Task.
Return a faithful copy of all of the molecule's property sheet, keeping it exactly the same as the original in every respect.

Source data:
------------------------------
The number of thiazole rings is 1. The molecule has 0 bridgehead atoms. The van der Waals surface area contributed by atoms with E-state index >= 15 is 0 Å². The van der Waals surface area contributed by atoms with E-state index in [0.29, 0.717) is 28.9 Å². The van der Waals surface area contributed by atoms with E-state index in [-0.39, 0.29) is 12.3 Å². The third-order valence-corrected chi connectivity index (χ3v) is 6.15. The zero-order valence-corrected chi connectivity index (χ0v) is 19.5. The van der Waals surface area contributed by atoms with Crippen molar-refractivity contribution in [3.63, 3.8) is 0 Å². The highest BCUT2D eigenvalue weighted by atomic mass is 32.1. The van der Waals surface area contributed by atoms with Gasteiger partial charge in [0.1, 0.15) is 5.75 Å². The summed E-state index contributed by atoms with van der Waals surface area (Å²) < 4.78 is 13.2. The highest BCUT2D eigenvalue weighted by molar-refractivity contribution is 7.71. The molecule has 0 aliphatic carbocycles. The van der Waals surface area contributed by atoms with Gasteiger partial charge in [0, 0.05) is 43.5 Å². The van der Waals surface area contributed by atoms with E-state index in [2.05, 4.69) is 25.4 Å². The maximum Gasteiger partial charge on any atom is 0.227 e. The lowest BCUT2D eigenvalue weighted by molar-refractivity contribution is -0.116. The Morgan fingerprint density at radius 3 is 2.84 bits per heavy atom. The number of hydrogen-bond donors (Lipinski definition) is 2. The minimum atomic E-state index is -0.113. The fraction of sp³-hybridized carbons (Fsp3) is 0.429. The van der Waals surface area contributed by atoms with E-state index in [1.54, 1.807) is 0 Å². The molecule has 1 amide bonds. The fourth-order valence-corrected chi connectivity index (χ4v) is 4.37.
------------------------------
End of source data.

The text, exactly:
The number of thiazole rings is 1. The molecule has 0 bridgehead atoms. The van der Waals surface area contributed by atoms with E-state index >= 15 is 0 Å². The van der Waals surface area contributed by atoms with E-state index in [0.29, 0.717) is 28.9 Å². The van der Waals surface area contributed by atoms with E-state index in [-0.39, 0.29) is 12.3 Å². The third-order valence-corrected chi connectivity index (χ3v) is 6.15. The zero-order valence-corrected chi connectivity index (χ0v) is 19.5. The van der Waals surface area contributed by atoms with Crippen molar-refractivity contribution in [3.63, 3.8) is 0 Å². The highest BCUT2D eigenvalue weighted by atomic mass is 32.1. The van der Waals surface area contributed by atoms with Gasteiger partial charge in [0.1, 0.15) is 5.75 Å². The summed E-state index contributed by atoms with van der Waals surface area (Å²) < 4.78 is 13.2. The highest BCUT2D eigenvalue weighted by molar-refractivity contribution is 7.71. The molecule has 0 aliphatic carbocycles. The van der Waals surface area contributed by atoms with Gasteiger partial charge in [0, 0.05) is 43.5 Å². The van der Waals surface area contributed by atoms with E-state index in [2.05, 4.69) is 25.4 Å². The maximum Gasteiger partial charge on any atom is 0.227 e. The lowest BCUT2D eigenvalue weighted by molar-refractivity contribution is -0.116. The Morgan fingerprint density at radius 3 is 2.84 bits per heavy atom. The number of hydrogen-bond donors (Lipinski definition) is 2. The minimum atomic E-state index is -0.113. The fraction of sp³-hybridized carbons (Fsp3) is 0.429. The van der Waals surface area contributed by atoms with E-state index in [1.54, 1.807) is 0 Å². The molecule has 1 amide bonds. The fourth-order valence-corrected chi connectivity index (χ4v) is 4.37.